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Two seats up for grabs in Whatcom Public Utility District election

Three primary candidates run for District 2 seat, two candidates for District 1 advance to general

By Julia Tellman Local News Reporter

This election reporting is provided free to all readers as a public service by your locally owned Cascadia Daily News. Thanks for supporting truly local news by donating to CDN or subscribing here.

Three candidates are vying for the District 2 seat on the Whatcom County Public Utility District Commission in the primary election, while two others will advance to the general election in the District 1 race.

The Whatcom PUD, founded in 1937, focuses on water, broadband and electricity infrastructure in the county and is governed by a board of three commissioners, who establish policy, set rates, adopt system plans, approve budgets and appoint the general manager. The PUD does not collect taxes — rather, it is supported by revenue from its utility customers. 

The Port of Bellingham and PUD share commissioner districts. District 2 encompasses the northeastern portion of the county, while District 1 spans the southeast half of the county. District 3 to the west includes Blaine, Birch Bay, Ferndale, Point Roberts and Lummi Island. 

The PUD is the county’s largest water processor, holding the rights to 53 million gallons per day and selling nearly double the water of any other PUD in the state. The organization serves only one external electric customer, the Phillips 66 refinery in Cherry Point, in addition to its own water treatment plants.

Incumbent and Commission Vice President Atul Deshmane is running to keep his seat representing District 2 of the PUD. Deshmane is an engineer with decades of experience in renewable energy and clean transportation solutions. His government experience began with a stint on the county planning commission before he was elected to the PUD in 2018. 

Atul Deshmane

Deshmane said when he began serving on the PUD, the public’s loudest call was for broadband, followed by green energy and local control of the power supply. The organization now has a partnership with the Port of Bellingham to expand broadband infrastructure to unserved and underserved areas in Whatcom County with federal and state grants.

“I have the experience and the qualifications,” Deshmane answered when asked what differentiates him from the other two candidates. “If you want to hire someone, that’s what you want, right? No organization has shifted more profoundly in the last six years than the PUD. It’s a night and day difference, so why would you get rid of someone who was responsible for that change?” 

Some future projects Deshmane is excited about include exploring a geothermal power source near Mount Baker, considering the possibility of municipalization of Puget Sound Energy’s electric grid, and playing a role in the Nooksack Basin water adjudication process that will allow the community to adapt to climate change.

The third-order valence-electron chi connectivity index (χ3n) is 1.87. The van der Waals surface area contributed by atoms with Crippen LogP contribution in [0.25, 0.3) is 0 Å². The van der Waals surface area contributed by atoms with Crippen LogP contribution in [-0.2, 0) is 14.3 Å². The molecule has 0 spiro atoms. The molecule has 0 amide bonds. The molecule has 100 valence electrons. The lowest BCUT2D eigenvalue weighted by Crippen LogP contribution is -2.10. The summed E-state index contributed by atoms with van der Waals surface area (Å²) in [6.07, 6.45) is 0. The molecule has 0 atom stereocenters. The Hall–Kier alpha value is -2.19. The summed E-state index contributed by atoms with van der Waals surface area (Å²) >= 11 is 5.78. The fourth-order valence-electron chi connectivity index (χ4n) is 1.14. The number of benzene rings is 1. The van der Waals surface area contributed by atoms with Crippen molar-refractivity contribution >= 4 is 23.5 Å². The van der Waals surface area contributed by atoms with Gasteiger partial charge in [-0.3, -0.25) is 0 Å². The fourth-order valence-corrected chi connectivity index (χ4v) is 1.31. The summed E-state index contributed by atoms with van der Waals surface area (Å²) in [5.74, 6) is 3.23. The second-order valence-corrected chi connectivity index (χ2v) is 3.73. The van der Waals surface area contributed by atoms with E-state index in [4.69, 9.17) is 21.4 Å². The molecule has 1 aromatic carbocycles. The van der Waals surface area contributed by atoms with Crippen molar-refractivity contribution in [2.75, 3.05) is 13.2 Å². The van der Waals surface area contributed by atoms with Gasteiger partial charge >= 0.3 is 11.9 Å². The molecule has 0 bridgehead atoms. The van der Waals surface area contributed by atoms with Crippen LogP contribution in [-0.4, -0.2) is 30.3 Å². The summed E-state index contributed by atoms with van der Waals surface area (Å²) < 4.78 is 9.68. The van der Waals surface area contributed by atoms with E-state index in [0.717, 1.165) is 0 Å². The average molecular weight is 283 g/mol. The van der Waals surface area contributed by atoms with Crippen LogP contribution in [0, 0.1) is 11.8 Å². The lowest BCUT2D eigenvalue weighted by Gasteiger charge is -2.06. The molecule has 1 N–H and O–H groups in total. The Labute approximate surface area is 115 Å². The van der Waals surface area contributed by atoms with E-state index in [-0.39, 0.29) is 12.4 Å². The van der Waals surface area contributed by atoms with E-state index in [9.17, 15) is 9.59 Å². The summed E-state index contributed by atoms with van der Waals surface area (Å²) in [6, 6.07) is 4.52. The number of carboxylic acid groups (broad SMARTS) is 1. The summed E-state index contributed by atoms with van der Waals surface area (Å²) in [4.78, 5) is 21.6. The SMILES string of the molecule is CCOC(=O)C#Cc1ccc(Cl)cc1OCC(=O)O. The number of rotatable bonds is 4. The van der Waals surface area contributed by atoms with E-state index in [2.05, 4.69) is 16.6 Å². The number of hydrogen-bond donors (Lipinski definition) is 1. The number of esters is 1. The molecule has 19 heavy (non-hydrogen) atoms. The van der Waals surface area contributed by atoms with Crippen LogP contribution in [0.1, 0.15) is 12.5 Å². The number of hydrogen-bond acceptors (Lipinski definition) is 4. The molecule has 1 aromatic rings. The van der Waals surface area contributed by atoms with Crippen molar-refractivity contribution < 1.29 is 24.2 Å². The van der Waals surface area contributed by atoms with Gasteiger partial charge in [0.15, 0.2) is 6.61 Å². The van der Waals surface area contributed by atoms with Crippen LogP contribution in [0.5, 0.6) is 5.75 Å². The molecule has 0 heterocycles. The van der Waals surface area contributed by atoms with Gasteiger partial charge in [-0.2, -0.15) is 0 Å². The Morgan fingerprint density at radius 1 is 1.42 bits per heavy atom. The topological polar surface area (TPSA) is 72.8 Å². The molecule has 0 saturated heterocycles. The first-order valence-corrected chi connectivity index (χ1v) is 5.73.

“We’ve proposed to fund education, training and resources for adjudication in a manner to avoid disenfranchisement,” Deshmane said. “It’s a big challenge to participate for a small business that’s not set up for a legal battle to defend its water rights.” 

District 2 candidate Austin Anderson grew up in Whatcom County, with a background in civil construction project management. In a recorded interview with the League of Women Voters of Bellingham-Whatcom County, Anderson said what sets him apart is his willingness to hear all ideas. He said he doesn’t approach a topic with preconceived notions and likes to think outside the box.  

Austin Anderson

When it comes to utilities, Anderson said he wants to ensure the public has options and doesn’t want people to be “shoehorned into one form of utility,” because the issues and concerns for a downtown Bellingham resident versus a farmer in the county are different. 

The third candidate for District 2, Dan Johnson, graduated from Meridian High School and served in the Marine Corps for four years before building a successful towing business. He has also worked with legislators in Olympia to draft and pass bills. In his voter’s guide profile, Johnson said he has volunteered with organizations such as Lydia Place, Blue Skies for Children, Meridian Boosters, American Legion, Young Life and VFW. 

Dan Johnson

“My goal is to maintain sustainable energy sources for Whatcom County that pull from all resources available so we can continue to provide equitable energy for farming, residential and industry while upholding our conservation values,” Johnson said in his profile. 

In 2022, Johnson made an unsuccessful bid for the state House of Representatives. During an interview with CDN at the time, Johnson apologized for a 2020 social media post he had made that compared Nazi Germany’s treatment of Jews to vaccine requirements in the U.S. during the COVID-19 pandemic.

The District 1 seat is currently held by Todd Lagestee, who was appointed in May 2024 to complete the term of Christine Grant. Two candidates, Eddy Ury and Jeremiah Goggins, will be on the ballot in November.

Julia Tellman writes about civic issues and anything else that happens to cross her desk; contact her at

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